Instinct to Heal: Curing Stress, Anxiety, and Depression without Drugs and without Talk Therapyby David Servan-Schreiber
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Americans seek therapy in record numbers and consume more medications than ever before, yet stress, anxiety, and depression continue to rise to epidemic proportions. People can spend years on the psychoanalytic couch without making any progress. And for many psychiatrists, the prescription-writing reflex has become almost automatic, despite the fact that benefits often disappear as soon as drug treatment stops. Standard treatments simply aren't long-term solutions.
But psychiatrist/neurologist David Servan-Schreiber, M.D., Ph.D., knows that we can cure our emotional pain. He's seen certain natural methods produce tremendous results in his clinical practice, in that of his peers, and even in war-torn regions where horrific memories can leave deep scars.
Numerous studies in prestigious scientific journals have documented the amazing benefits of these methods on anxiety and depression, but because the mechanisms through which they operate remain poorly understood, they've remained largely excluded from mainstream medicine and psychiatry. Dr. Servan-Schreiber explains how each of the natural methods in this ensemble treatment plan can help us escape the therapy/drug trap by working through the body to tap into the emotional brain's self-healing processes rather than relying on the cognitive process of language.
Weaving fascinating accounts of his first-hand experience and findings together with the research of hundreds of other esteemed scientists, Dr. Servan-Schreiber outlines a program that's becoming, embraced throughout the world as a permanent cure for emotional pain. See how you, too, can tap into The Instinct to Heal.
David Servan-Schreiber, M.D., PH.D., is clinical professor of psychiatry at the University of Pittsburgh School of Medicine and cofounder of the Center for Complementary Medicine at the University of Pittsburgh Medical Center. He codirected a National Institutes of Health laboratory for the study of clinical cognitive neuroscience and functional neuroimaging for several years and has published more than 90 scientific monographs. He's lectured at leading international academic centers, including Stanford, Columbia, Cornell, and Cambridge Universities. One of the original seven members of the United States board of Doctors Without Borders/Médicins Sans Frontières, he served on the board for 9 years and provided medical relief in Kurdistan, Guatemala, India, Tajikistan, and Kosovo. He continues to develop mental health interventions for victims of crises and to train therapists in crisis areas.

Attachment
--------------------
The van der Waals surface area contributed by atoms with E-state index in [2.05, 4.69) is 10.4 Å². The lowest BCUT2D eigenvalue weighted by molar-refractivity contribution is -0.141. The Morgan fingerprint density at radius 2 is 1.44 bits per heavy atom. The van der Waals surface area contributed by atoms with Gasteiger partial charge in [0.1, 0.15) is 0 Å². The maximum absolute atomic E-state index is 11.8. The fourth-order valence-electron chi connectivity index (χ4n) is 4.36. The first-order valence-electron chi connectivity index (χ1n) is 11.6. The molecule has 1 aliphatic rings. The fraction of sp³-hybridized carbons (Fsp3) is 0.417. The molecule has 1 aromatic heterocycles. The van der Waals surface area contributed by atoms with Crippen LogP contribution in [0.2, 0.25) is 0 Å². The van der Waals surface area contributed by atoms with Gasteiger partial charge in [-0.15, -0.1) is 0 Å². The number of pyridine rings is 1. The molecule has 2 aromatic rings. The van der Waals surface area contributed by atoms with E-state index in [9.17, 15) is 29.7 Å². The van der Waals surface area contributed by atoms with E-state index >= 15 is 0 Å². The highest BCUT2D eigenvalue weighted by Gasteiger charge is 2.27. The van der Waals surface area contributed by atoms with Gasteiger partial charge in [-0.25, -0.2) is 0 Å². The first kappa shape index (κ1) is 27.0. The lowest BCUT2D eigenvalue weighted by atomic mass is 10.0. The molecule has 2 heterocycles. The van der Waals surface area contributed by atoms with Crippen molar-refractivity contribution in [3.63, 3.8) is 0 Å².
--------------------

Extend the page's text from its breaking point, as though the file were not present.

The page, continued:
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Read an Excerpt
Animals Can Heal Us, Too
At the hospital where I practiced in Pittsburgh, other physicians often asked my advice before discharging a depressed elderly patient after bypass surgery or hospitalization for a fractured hip. Usually, I was the last person they consulted. The colleagues preceding me had already prescribed a long list of medicines: antiarrhythmic, antihypertensive, anti-inflammatory, antacid. They expected me to carry the ball and add my own "anti" to the list -- an antidepressant or anxiolytic (anti-anxiety medication).
Often, however, the cause of depression was clear. The old man or woman had been living alone for years, and was no longer going out very much because of frail health. No longer playing bingo with friends. No longer being visited by their children or grandchildren, who had left for California, Boston, or New York. These men and women were idling away the hours in front of television screens. Would these patients honestly feel like looking after themselves? Even if antidepressants could have done them good, would they have taken them every day? Probably no more than those other pills, already so hard to distinguish from each other and to take as prescribed.